14 January 2004

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Malta’s per capita GDP revised to 71 per cent of EU average

By Kurt Sansone
The statistical data issued by Eurostat in December reveals much more than Malta’s current wealth when compared to other EU member states and accession countries. It shows the wide difference between Malta’s declared wealth in 2000 and the revised figure for that year computed by Eurostat.
In 2000 Malta’s GDP per capita as a percentage of the EU average was grossly under declared by 18 per cent. The original figure put Malta at 53 per cent of the EU average. Now, the revised figure for 2000, as computed by Eurostat, shows that Malta’s true GDP per capita then stood at 71 per cent of the EU average.
The revision exercise for 2000 was computed by the European research agency on all data presented by the EU member states and the 10 accession countries. It sought to streamline the data by bringing it in line with the current version of the European System of Accounts.
At the time, speculation was rife that Malta’s comparative wealth was being calculated in such a way as to show a below average value in a bid to qualify for as many funds as possible during negotiations.
EU member states are eligible for the maximum funds possible if they are below 75 per cent of the EU average.
While all accession countries registered fluctuations between the original calculations and the revised data, none of the differences were more than six percentage points.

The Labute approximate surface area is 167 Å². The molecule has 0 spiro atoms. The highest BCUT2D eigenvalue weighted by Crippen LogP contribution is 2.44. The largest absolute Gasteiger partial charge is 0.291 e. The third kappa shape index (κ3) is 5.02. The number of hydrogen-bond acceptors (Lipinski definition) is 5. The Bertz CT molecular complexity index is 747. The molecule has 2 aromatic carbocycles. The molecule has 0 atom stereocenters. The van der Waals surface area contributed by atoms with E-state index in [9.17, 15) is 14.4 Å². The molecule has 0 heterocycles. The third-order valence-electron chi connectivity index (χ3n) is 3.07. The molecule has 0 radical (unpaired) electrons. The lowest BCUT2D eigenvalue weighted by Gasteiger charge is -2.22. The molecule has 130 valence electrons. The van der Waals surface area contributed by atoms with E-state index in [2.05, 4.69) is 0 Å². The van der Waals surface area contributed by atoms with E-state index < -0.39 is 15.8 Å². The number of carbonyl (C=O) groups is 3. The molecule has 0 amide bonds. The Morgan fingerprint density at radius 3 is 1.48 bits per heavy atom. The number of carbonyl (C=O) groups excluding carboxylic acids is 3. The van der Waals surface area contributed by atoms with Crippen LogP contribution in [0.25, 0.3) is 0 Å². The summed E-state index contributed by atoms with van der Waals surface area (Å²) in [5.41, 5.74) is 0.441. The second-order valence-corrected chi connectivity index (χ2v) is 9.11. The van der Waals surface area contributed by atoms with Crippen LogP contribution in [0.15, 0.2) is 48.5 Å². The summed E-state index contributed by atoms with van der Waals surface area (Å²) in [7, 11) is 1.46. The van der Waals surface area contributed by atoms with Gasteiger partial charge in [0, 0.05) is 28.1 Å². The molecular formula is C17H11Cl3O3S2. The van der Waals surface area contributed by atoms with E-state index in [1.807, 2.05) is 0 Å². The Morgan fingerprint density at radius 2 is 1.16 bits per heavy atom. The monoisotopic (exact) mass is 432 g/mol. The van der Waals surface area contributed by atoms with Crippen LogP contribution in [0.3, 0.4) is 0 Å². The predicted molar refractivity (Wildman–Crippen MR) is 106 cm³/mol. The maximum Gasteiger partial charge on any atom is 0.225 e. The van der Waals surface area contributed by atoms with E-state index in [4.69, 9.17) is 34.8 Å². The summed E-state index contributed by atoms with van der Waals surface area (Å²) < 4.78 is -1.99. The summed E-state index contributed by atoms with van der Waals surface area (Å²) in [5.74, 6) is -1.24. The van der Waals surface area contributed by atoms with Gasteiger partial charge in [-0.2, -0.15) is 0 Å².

The revised figure for Cyprus stood at 76 per cent, six percentage points less than the original calculation of 82 per cent. On the other hand, Lithuania’s revised figure was six per cent more than the original computation. In Malta’s case the revised figure added on a whopping 18 percentage points to the original calculation of 53 per cent.
The Eurostat data also shows that Malta’s current GDP per capita (for the year 2002) stands at 69 per cent of the EU average making the country one of the wealthiest among the 10 accession countries.
Cyprus has the highest GDP per capita, 76 per cent of the EU average while Malta and Slovenia are both second with GDP per capita calculated at 69 per cent of the EU average.
Latvia and Lithuania have the lowest GDP per capita at 35 per cent and 39 per cent respectively of the EU average.

Copyright © Newsworks Ltd. Malta.
Editor: Saviour Balzan
The Malta Financial & Business Times, Newsworks Ltd, Vjal ir-Rihan, San Gwann
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